Global Innovation Index Unveiled by Johnson’s New Dean
7/5/2012 3:14:00 PM
Soumitra Dutta launches the annual measure of countries’ innovation capabilities at headquarters of the World Intellectual Property Organization
Soumitra Dutta, the Anne and Elmer Lindseth Dean and professor of management at the Samuel Curtis Johnson Graduate School of Management at Cornell University on July 3, 2012, launched the latest Global Innovation Index (GII). Dutta founded the index, which ranks 141 countries and economies on the basis of their innovation capabilities and results. The report is published by the World Intellectual Property Organization and INSEAD, the France-based business school, where Dutta taught, prior to assuming the deanship at Johnson.
The Global Innovation Index (GII) project was launched by INSEAD in 2007, with the goal of determining how to find metrics and approaches to better capture the richness of innovation in society and go beyond traditional measures of innovation, such as the number of research articles and the level of research and development (R&D) expenditures.
“Today innovation is happening in many different spaces—in marketing models, in business models, in pricing models, and even in societal models. That brings us the challenge of measuring innovation as a broader phenomenon,” Dutta said. “We are trying to capture some of this broad based view of innovation in the Global Innovation Index.”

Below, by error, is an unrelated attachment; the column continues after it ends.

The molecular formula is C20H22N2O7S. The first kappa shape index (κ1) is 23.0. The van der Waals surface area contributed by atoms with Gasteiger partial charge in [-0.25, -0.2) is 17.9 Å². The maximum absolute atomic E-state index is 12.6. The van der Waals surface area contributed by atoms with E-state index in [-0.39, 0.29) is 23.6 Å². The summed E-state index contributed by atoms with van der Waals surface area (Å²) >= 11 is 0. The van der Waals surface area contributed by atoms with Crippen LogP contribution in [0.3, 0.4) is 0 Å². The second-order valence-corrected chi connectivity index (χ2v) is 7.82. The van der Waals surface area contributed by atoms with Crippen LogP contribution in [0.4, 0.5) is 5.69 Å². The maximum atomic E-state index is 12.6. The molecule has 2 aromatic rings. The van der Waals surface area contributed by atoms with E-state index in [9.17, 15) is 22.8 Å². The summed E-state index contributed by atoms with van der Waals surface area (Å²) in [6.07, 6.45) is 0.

The GII captures two elements of innovation in economies—inputs and outputs. “We are trying to measure both innovation capacity, the capability of an economy to innovate, and also the actual innovation performance that exists for an economy,” Dutta said. “We fully realize that there might be investments made in innovation capability today that might take some time to show up in actual innovation performance.”
For the second consecutive year, Switzerland, Sweden, and Singapore lead in overall innovation performance, according to the GII. The list of top-10 innovators has changed little in the last year, with the U.S. ranked #10, and Canada falling out of the top 10. Yet the dynamics of innovation continue to affect the emergence of new successful innovators, including good performances of emerging countries such as Latvia, Malaysia, China, Montenegro, Serbia, Republic of Moldova, Jordan, Ukraine, India, Mongolia, Armenia, Georgia, Namibia, Viet Nam, Swaziland, Paraguay, Ghana, Senegal; and low-income countries Kenya and Zimbabwe.
The report particularly notes a need for the BRIC countries (Brazil, the Russian Federation, India, and China) to invest further in their innovation capabilities to live up to their expected potential. China’s performance on the key knowledge and technology outputs pillar of the index is outpaced only by Switzerland, Sweden, Singapore, and Finland. However, the report notes that both China and India have weaknesses in their innovation infrastructure and environment.
Additional information on the Global Innovation Index, including rankings, data analysis, and the full report, are available online. You may also watch Dean Dutta’s presentation at the launch of the 2012 report, as well as read the official press release.